London-based artists Ben Langlands and Nikki Bell have most certainly etched out a creative niche for themselves over the years…
Former classmates and fine arts graduates, the pair have been exhibiting regularly on the international circuit since the 1980’s. With a wide medium of art that encompasses everything from film, video and digital media projects- to sculpture, installation and full-scale architecture, their broad oeuvre of work boldly attempts to peel back the layers (from the intimate and personal, to the bureaucratic and political) of our complex relationship with ‘the structures we inhabit and the networks of communication and exchange that surround us’.
The pair’s most recent exhibition, Degrees of Truth is now showing at The Soane Museum; the house of architect Sir John Soane, who built the premises over 150 years ago. In light of the recent pandemic, the exhibition has now moved online- whereby the public has the opportunity to browse through 3 floors of work that includes everything from sculptures, installations, architectural pieces and interactive computer animations. With some of these pieces made exclusively by Langlands and Bell for this very show, this is a wonderful chance to experience this in a virtual environment, and all from the comfort of your favourite chair.
‘Truth crystalizes with the construction, display and interaction of buildings and artworks…’
Down in the gallery’s basement, one can expect to virtually stumble upon Sir John Soane’s original dining quarters as it may well have appeared over a century and a half ago. But as we look closer at the front kitchen it soon becomes clear that these are no ordinary beech table and chairs. In this, Langlands and Bell’s Traces of Living installation, the tabletop’s vitrine is filled with a gallimaufry of odd domestic objects that were uncovered in London’s east end: a bird, a gravy boat, a plate with melted candles, a rat enveloped in a loaf of bread, a yellow brick (alluding to Soane’s origins as the son of a bricklayer). More confronting still, is the desiccated anatomy of the Wind Dried Whippet; probably the mummified carcass of a small racing dog that was discovered in an old market stall in Brick Lane.
Also on display here are the eerily charred remains of The Burnt Madonna; still standing and salvaged from a Christmas day arson attack on a London Catholic church, and a pair of burnt beechwood chairs that have been merged to form a single, standalone object.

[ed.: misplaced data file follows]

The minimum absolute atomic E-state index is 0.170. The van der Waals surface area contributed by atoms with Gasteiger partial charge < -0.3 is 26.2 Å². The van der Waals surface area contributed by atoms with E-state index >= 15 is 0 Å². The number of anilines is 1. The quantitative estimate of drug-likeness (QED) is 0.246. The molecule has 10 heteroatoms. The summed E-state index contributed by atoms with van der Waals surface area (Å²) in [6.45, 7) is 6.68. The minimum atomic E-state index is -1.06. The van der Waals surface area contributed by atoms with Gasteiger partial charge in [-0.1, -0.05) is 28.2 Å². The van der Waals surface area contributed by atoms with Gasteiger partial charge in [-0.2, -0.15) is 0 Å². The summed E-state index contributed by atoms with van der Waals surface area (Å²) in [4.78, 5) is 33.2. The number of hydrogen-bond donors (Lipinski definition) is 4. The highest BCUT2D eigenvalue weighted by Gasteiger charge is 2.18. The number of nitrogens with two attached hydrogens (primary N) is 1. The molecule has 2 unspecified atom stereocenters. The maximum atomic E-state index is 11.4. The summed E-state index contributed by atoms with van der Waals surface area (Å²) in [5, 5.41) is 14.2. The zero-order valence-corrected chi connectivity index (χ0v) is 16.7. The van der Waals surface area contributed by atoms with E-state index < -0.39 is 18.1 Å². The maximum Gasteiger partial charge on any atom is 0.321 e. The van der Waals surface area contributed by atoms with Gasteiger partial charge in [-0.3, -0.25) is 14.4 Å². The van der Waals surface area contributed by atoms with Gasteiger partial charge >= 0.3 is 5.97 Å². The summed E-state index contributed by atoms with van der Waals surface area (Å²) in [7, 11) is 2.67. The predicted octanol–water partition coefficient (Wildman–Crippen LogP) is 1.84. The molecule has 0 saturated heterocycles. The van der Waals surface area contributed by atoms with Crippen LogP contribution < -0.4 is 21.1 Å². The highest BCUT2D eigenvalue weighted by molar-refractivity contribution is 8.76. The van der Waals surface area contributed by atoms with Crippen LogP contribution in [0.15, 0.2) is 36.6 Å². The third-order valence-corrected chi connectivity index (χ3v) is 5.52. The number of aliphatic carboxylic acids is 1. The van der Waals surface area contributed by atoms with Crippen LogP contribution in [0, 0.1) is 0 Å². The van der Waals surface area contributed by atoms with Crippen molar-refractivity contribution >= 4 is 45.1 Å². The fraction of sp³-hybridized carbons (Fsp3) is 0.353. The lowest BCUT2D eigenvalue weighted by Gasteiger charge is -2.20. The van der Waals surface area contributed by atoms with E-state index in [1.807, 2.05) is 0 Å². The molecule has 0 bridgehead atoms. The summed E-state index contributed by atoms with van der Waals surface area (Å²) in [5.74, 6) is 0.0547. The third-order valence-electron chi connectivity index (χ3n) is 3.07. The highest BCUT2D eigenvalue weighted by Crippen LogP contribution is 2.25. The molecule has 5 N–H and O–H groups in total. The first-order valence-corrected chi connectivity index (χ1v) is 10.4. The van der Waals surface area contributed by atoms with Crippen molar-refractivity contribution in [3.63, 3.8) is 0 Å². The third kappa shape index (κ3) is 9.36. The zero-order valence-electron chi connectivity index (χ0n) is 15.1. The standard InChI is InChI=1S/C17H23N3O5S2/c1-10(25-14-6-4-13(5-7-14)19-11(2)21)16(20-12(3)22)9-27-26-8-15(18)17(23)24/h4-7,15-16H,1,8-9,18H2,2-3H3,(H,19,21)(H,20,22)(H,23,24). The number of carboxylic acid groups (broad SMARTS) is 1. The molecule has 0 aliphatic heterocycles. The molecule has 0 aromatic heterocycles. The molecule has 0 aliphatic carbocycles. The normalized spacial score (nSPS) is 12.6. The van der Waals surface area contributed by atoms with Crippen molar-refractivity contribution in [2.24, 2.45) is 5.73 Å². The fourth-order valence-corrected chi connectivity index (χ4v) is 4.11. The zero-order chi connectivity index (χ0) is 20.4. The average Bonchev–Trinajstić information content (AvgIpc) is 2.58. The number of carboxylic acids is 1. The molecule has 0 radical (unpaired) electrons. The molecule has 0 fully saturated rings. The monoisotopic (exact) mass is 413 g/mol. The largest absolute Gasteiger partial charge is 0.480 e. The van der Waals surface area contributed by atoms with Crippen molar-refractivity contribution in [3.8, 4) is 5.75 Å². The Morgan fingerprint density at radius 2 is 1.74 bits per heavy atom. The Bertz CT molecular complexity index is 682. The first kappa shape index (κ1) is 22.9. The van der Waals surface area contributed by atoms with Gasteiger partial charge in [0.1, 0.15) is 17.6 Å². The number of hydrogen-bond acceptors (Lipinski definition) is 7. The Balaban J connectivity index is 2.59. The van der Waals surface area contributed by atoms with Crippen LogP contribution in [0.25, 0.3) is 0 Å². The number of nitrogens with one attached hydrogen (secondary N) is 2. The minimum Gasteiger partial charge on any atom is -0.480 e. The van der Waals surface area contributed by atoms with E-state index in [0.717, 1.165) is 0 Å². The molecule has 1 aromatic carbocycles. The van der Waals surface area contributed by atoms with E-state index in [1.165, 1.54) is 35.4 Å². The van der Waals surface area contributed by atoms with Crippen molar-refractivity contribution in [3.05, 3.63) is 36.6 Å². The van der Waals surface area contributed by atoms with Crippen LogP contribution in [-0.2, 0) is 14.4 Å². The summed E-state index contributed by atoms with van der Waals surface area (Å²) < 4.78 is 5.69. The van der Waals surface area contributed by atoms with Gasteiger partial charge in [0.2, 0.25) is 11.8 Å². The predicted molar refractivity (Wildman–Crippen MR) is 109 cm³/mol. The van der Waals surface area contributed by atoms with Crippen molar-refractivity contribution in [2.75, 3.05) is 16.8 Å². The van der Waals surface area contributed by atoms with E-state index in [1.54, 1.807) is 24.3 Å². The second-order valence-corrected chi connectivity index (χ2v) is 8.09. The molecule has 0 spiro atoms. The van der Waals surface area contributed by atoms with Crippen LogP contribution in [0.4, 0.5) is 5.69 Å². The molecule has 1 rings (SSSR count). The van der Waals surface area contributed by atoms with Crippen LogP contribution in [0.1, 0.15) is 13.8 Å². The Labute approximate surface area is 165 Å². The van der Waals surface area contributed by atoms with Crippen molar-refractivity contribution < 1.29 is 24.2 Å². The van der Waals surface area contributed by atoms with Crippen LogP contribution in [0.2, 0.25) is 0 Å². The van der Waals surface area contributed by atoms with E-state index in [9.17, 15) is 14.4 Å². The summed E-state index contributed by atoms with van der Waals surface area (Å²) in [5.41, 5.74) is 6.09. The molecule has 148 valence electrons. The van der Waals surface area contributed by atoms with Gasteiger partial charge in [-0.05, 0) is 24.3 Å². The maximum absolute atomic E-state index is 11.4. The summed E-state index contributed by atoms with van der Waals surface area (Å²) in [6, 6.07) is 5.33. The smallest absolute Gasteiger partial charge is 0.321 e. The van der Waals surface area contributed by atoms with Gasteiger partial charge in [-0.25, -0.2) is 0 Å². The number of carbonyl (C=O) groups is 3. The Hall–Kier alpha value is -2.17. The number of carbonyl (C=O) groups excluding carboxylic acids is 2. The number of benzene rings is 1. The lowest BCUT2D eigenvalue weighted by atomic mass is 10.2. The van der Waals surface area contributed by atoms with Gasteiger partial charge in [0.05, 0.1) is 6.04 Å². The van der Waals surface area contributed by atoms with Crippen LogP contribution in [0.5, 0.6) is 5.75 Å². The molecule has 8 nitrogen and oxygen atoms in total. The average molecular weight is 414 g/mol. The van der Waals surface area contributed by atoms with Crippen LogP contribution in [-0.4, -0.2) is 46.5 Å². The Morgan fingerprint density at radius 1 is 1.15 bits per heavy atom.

Down in the rear of the kitchen one can locate the interactive computer animation tour of Osama Bin Laden’s house; painstakingly rendered using hundreds of still images and documented measurements after Langlands and Bell were commissioned as ‘war artists’ back in 2002 to visit Afghanistan. Utilising the popular Quake games engine to recreate this structure, The House of Osama Bin Laden formed the central part of the work that was shortlisted for The Turner Prize in 2004.
In the building’s lavish ground floor- from the gallery’s open Foyle Space to the room’s connecting library, one can find an assortment of framed architectural layout models of scaled-down penitentiaries, museums, government institutions and software giant’s headquarters; all depicted from the point of view of above, and in strange and beautiful shapes and patterns.
In the gallery’s spatial library, both Langlands and Bell have channeled inspiration from Sir
John Soane’s original grand tour- an educational journey undertaken as part of his architectural education, to construct their installation here based upon a tour that the great architect may have undertaken in our contemporary world. This includes models for Kunsthaus Zurich, Kunstmuseum Basel, and Milan’s Generali Tower.
On the first floor, a number of furnished installations and sculptures adorn the house- including a pair of interlocking chairs, a group of 3 standing vitrines that are merged to combine as one work, and the Conversation Seat (an S-shaped chair for 2, compiled of wood, glass and lacquer). On display here also are scaled models for these, which highlight the working methods of Langlands and Bell.
Exploring Europe’s political and cultural heritage too, are sculptures and depictions of everything from the Council of Europe, The European Court of Human Rights and the UN Security Council. One can also expect to find on the first floor inspirations from Le Corbusier’s Unite d’Habitation buildings, including the wooden framed Facade Berlin. Expect also to stumble upon various screen prints dedicated to aviation, including Frozen Sky (Night and Day), Air Routes of Britain (Night and Day) and Air Routes of Europe (Night and Day).
Degrees of Truth stands out from any art exhibitions you may have experienced in the past; not only because we have been granted unprecedented access to this work from the virtual environment of our home computer, but also due to the fact that Ben Langlands and Nikki Bell are far from being in any way, shape or form, your conventional artists. The pair’s critical life experience out in the field is evident with this eclectic range of work in multiple mediums, highlighting this convoluted and often blurred line between the physical and the digital world that is making the search for truth more slippery and elusive.
See the virtual exhibition for Degrees of Truth here.
Written by Sonny Arifien for Privilege of Legends